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Prolonged hypothermia protects neonatal rat brain against hypoxic-ischemia by reducing both apoptosis and necrosis

      Abstract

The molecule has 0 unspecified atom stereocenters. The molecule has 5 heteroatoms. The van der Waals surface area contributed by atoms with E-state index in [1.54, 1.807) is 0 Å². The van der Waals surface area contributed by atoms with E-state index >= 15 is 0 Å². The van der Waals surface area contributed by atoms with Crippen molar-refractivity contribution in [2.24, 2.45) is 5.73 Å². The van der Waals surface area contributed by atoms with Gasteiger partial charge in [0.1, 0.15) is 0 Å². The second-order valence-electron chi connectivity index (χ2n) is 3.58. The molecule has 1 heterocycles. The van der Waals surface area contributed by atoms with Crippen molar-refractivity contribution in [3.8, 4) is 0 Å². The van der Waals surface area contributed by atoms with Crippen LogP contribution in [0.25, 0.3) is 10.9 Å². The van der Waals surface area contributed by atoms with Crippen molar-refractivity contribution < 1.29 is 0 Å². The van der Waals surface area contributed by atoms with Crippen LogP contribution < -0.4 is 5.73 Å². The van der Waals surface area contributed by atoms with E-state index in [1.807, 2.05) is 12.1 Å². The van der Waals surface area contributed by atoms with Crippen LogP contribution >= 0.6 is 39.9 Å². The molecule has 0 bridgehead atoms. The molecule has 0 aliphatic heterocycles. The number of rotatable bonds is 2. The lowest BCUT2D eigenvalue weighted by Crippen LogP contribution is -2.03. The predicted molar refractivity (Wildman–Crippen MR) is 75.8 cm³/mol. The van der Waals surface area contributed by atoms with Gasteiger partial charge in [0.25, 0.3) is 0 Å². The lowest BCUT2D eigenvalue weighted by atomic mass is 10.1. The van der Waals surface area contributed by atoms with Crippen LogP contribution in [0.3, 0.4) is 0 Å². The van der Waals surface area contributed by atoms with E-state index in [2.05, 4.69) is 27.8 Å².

Although hypothermia is an effective treatment for perinatal cerebral hypoxic-ischemic (HI) injury, it remains unclear how long and how deep we need to maintain hypothermia to obtain maximum neuroprotection. We examined effects of prolonged hypothermia on HI immature rat brain and its protective mechanisms using the Rice-Vannucci model. Immediately after the end of hypoxic exposure, the pups divided into a hypothermia group (30 °C) and a normothermia one (37 °C). Rectal temperature was maintained until they were sacrificed at each time point before 72 h post HI. Prolonged hypothermia significantly reduced macroscopic brain injury compared with normothermia group. Quantitative analysis of cell death using H&E-stained sections revealed the number of both apoptotic and necrotic cells was significantly reduced by hypothermia after 24 h post HI. Hypothermia seemed to decrease the number of TUNEL-positive cells. Immunohistochemistry and Western blot showed that prolonged hypothermia suppressed cytochrome c release from mitochondria to cytosol and activation of both caspase-3 and calpain in cortex, hippocampus, thalamus and striatum throughout the experiment. These results showed that prolonged hypothermia significantly reduced neonatal brain injury even when it was started after HI insult. Our results suggest that prolonged hypothermia protects neonatal brain after HI by reducing both apoptosis and necrosis.

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